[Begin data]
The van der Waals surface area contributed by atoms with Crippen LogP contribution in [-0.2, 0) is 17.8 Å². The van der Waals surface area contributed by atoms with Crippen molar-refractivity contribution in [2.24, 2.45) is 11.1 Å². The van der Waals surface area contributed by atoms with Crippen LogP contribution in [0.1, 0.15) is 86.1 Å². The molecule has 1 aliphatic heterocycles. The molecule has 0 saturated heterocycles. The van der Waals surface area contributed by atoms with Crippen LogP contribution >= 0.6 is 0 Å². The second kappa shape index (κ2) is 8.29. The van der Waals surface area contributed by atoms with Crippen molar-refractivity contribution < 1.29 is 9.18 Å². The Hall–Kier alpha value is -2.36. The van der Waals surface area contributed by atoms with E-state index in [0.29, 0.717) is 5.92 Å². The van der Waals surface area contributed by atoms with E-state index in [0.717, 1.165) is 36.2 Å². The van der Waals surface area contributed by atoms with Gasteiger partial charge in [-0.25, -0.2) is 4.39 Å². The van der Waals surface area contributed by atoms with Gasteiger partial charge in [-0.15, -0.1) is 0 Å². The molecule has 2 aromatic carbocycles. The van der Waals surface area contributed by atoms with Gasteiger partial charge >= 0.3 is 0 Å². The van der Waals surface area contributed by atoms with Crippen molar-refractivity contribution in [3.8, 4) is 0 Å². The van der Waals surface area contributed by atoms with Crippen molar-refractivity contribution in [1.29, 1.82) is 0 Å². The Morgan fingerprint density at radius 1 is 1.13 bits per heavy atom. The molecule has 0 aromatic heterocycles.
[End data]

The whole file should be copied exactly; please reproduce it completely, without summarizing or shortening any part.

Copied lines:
The van der Waals surface area contributed by atoms with Crippen LogP contribution in [-0.2, 0) is 17.8 Å². The van der Waals surface area contributed by atoms with Crippen molar-refractivity contribution in [2.24, 2.45) is 11.1 Å². The van der Waals surface area contributed by atoms with Crippen LogP contribution in [0.1, 0.15) is 86.1 Å². The molecule has 1 aliphatic heterocycles. The molecule has 0 saturated heterocycles. The van der Waals surface area contributed by atoms with Crippen LogP contribution >= 0.6 is 0 Å². The second kappa shape index (κ2) is 8.29. The van der Waals surface area contributed by atoms with Crippen molar-refractivity contribution < 1.29 is 9.18 Å². The Hall–Kier alpha value is -2.36. The van der Waals surface area contributed by atoms with E-state index in [0.29, 0.717) is 5.92 Å². The van der Waals surface area contributed by atoms with E-state index in [0.717, 1.165) is 36.2 Å². The van der Waals surface area contributed by atoms with Gasteiger partial charge in [-0.25, -0.2) is 4.39 Å². The van der Waals surface area contributed by atoms with Gasteiger partial charge in [-0.15, -0.1) is 0 Å². The molecule has 2 aromatic carbocycles. The van der Waals surface area contributed by atoms with Gasteiger partial charge >= 0.3 is 0 Å². The van der Waals surface area contributed by atoms with Crippen molar-refractivity contribution in [3.8, 4) is 0 Å². The van der Waals surface area contributed by atoms with Crippen molar-refractivity contribution in [1.29, 1.82) is 0 Å². The Morgan fingerprint density at radius 1 is 1.13 bits per heavy atom. The molecule has 0 aromatic heterocycles.